Editor in Chief: Moh. Reza Huwaida Thursday, November 15th, 2018

Afghan Journalists: Facing Violence by the Insurgent Groups and Government Forces Indiscriminately

No body may deny that Journalism is an important profession. Thus, it can be seen as a skill, a talent, even a passion in a way; a passion to tell the truth, to inform, to reach others, to communicate news using any means necessary. So, why specific elements to this passion, this profession so fiercely challenge and perceive it as controversial? So far, many journalists have risked their futures, have been beaten, harassed, imprisoned and too many have even made the ultimate sacrifice – of their lives – in the pursuit of telling a story, exposing the truth and acknowledging the right to be heard. Along with threats directed to freedom of speech and freedom of the media in general, today the freedom to be and to call yourself a journalist and to perform your job freely is specifically also threatened in Afghanistan. We do not always appreciate the importance of the universal right to free expression and free speech, until they are tampered with by state interference and control. In no society, without the expression of ideas and opinions and their publication and distribution in the media we can ensure social development. As Afghan citizens, it is our duty to protect our freedom of speech and freedom of the media to ensure that all other human rights are protected in the country. We know that, like democracy, freedom of the media and freedom of speech do not come naturally, and cannot be taken for granted. As a result, they must be continually justified, reaffirmed and reinforced to create an enabling environment where democracy flourishes and journalists are free to seek out and question all members of the public, particularly government officials, whose jobs rely upon the public’s trust.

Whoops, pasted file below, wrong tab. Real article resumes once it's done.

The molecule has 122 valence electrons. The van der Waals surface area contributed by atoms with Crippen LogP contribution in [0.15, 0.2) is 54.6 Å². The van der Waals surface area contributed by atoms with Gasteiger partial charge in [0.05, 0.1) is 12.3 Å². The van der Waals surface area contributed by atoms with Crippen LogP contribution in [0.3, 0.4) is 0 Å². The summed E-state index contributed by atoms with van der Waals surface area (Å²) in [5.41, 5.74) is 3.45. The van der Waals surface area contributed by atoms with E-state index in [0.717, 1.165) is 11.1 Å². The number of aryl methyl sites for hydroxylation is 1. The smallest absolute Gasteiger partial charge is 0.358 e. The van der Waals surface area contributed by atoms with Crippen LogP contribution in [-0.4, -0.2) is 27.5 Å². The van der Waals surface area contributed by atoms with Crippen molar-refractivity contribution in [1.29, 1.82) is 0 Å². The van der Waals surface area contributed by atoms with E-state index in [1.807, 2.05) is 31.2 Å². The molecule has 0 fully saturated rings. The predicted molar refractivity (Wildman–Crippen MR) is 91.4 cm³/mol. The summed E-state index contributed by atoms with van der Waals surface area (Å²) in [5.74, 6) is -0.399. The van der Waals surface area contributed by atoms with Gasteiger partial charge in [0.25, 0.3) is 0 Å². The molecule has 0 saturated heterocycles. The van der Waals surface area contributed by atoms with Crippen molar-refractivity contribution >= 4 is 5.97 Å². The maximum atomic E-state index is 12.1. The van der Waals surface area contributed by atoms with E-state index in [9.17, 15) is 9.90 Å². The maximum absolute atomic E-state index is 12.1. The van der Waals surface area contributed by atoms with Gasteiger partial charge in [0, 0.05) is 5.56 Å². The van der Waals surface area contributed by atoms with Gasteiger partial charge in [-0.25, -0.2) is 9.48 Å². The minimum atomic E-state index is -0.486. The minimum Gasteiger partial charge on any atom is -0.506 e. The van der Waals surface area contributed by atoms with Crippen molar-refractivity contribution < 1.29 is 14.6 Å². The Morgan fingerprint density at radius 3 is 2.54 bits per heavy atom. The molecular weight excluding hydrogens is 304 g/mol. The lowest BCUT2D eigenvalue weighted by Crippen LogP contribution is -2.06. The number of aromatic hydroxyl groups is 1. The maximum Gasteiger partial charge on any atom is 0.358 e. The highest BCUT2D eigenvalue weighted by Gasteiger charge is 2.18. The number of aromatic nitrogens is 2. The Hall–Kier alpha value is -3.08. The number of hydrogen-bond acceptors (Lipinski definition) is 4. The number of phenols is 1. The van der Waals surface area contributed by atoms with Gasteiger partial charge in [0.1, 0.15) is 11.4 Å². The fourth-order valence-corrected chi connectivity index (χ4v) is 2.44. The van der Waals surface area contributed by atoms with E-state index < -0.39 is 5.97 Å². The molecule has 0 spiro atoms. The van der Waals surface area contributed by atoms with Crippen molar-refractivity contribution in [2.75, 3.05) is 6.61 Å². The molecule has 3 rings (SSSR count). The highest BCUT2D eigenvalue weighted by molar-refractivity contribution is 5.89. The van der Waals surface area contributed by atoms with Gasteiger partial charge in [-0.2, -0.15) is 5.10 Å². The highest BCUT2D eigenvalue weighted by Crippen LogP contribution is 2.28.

Violence against Journalists in Afghanistan
Attacks and crimes against journalists and media workers in Afghanistan are at intolerable levels. Journalists are deliberately targeted and murdered. Unfortunately, the level of violence and number of threats against journalists and the media continues to rise. Losing 14 journalists in a single attack on 30 April, is one of the crystal cut examples of serious violence against journalists in Afghanistan. Journalists are threatened by insurgent groups in provinces to self-censorship by telling them to either broadcast what they want or shut down their stations. In the meantime, government security forces or government-affiliated individuals account for a high percent of violence against journalists too.
As a matter of fact, any threat or act of violence against a media worker endangers not only that individual’s ability to exercise his or her right to freedom of expression, but also the rights of many other members of society to receive and access information freely. This situation is preserved by impunity, and the statistics reveal a correlation between high rates of violence against journalists and high rates of impunity more broadly. To practically address the widespread violence against the journalists, it is not enough the government just have a deep belief in the media as an indispensable part of the political system, but it must protect the journalists and provide them security and do everything it can to ensure this.